16Jan 19

Save Smart

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Parenthood is not for the faint of heart. It’s a huge job, and one that these days comes with even more demand. With most families having two parents that work outside the home, mixed with school and activities, a growing to do list, parents face increased pressure to do it all – including their own financial planning.

But Janea Dieno knows there’s help, and encourages parents to find it.

“When you need your teeth cleaned, you don’t do it yourself. You see a dentist!” she says. “If financial planning isn’t in your wheelhouse, you can find someone to help you.”

Janea understands how confusing the financial world can be, especially when it comes to planning for your child’s future. As a financial planner herself, she knows it is a big step to start saving, but encourages parents to start early.

“Save something, anything!” she says. “Even if it’s just a savings account to start, just start with something.”

She also sees a lot of value in committing to monthly contributions, noting that the families she works with who make this commitment see better results.

“Lump sums are okay if you want to top things up, but often when we plan this way, we can end up spending the money on something else,” says Janea. “Setting aside a little every month feels like much less of a burden.”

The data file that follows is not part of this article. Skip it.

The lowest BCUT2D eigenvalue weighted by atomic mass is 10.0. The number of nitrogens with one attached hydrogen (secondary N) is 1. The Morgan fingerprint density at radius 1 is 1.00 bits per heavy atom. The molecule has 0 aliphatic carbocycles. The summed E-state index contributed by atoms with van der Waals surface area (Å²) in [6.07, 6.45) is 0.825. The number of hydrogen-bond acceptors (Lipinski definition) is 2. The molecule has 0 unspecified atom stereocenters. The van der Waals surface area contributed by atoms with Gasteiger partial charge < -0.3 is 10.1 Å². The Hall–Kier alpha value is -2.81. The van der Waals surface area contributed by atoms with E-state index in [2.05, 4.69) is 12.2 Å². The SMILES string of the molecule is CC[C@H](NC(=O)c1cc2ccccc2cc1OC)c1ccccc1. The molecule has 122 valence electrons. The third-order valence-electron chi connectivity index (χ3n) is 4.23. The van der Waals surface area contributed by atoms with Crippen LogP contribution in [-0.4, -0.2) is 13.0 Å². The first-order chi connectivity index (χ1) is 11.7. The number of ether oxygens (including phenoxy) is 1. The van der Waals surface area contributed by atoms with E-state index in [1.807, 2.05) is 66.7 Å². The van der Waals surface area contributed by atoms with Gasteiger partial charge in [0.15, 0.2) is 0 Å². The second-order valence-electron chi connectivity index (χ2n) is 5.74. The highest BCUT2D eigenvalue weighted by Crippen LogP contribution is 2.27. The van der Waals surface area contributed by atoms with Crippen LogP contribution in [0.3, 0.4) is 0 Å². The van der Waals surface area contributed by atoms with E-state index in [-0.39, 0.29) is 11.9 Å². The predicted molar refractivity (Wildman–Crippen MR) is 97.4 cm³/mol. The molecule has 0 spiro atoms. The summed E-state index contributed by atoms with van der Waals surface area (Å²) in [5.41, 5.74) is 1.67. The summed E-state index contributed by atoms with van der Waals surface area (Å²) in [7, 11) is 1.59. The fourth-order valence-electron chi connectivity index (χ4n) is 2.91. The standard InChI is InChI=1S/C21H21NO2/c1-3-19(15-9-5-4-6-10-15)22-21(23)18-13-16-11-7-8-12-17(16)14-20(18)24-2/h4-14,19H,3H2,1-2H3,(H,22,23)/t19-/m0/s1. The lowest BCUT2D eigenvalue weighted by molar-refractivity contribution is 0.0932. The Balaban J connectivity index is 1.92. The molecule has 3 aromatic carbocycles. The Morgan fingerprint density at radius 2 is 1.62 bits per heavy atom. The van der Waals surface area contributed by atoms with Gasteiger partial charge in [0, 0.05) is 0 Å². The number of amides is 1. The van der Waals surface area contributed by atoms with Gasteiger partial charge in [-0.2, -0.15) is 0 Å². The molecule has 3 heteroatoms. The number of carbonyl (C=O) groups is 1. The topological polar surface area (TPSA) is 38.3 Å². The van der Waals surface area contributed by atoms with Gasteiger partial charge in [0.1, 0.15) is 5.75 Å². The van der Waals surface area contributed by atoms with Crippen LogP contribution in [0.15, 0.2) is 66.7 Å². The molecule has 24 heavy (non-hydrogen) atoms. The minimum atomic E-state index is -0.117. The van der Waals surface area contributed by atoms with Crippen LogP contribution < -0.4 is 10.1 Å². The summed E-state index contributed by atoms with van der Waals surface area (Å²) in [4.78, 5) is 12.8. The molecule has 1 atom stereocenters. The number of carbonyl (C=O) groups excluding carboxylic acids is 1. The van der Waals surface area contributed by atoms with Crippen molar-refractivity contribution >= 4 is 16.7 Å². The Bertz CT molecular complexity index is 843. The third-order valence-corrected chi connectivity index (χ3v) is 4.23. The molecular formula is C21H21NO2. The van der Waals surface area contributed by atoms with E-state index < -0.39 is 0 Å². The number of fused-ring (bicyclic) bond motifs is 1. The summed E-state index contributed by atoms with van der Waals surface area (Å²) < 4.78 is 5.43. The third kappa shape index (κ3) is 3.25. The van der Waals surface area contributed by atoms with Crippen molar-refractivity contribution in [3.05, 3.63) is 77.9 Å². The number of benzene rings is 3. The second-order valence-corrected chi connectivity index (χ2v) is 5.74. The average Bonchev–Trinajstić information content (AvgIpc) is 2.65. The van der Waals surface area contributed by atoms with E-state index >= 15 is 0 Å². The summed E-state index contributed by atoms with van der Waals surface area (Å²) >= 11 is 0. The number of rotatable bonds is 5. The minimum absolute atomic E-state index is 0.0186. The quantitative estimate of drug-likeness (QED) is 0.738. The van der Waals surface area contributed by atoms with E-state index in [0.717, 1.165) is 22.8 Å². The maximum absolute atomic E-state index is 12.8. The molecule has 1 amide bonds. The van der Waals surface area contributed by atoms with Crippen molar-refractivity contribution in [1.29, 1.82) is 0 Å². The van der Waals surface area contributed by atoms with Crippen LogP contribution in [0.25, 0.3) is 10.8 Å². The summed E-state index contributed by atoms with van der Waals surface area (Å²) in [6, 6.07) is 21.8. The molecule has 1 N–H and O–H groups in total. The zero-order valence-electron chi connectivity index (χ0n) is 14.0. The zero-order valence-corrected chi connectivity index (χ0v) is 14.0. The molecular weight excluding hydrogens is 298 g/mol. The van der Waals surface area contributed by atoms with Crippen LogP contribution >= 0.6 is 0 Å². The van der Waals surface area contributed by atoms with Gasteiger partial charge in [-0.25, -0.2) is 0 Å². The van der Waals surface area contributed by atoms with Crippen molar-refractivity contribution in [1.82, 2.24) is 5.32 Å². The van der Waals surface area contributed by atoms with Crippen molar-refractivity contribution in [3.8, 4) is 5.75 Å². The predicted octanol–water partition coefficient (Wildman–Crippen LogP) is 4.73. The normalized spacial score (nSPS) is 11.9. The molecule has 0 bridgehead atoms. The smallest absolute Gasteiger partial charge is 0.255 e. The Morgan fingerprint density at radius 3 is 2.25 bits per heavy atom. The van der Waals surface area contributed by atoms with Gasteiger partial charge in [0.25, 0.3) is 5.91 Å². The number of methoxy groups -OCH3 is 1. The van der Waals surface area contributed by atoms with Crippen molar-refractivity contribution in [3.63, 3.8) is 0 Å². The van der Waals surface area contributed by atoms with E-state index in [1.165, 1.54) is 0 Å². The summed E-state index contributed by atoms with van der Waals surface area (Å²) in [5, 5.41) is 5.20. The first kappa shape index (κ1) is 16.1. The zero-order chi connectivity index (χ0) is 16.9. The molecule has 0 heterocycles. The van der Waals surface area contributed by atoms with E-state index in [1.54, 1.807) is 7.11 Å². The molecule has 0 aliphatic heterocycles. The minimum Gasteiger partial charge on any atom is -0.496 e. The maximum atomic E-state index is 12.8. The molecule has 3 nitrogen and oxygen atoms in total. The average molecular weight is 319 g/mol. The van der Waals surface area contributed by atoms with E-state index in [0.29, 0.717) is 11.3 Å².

When it comes to RESPs, Janea encourages parents to do their research and find a financial planner they can trust.

“When you’re setting up an RESP, there are three important aspects to consider,” she says. “First, look for flexibility. There are different rules and limitations for different types of plans. You want a plan that fits your goals, but also one that is flexible enough to suit your needs.”

“Also look for flexibility in how you can contribute,” she adds. “And finally, make sure you know how easy it is for others to contribute to this plan. Can grandparents contribute? These are just a few considerations to have in mind.”

Starting an RESP may feel like a daunting task, but it is worth it – especially because of who is watching.

“My parents had RESPs for my sister and I, so it was never a question of whether or not I would pursue post-secondary education,” Janea says. “For me, one of the best parts of having RESPs for my children is being able to share with them as the fund grows, and telling them that this is there for their future.”

Janea knows that many families don’t talk about money with their children, but thinks it is important that they understand the importance of saving from a young age. Starting an RESP and sharing the financial statements with them will model the importance of saving.

“I think we need to teach our children about the importance of saving at a young age,” she says. “Having conversations about money with your kids will help them understand finances as they grow and have more decisions to make.”

Janea knows that even though most of us know we should be saving, there are still hurdles for many people. This is why she is grateful for READ Saskatoon’s Financial Literacy programs.

“READ is such a trusted organisation. They do so much work with families, and offering a connection to the financial world by taking this right into the community means that parents can get the information they need to make great choices.”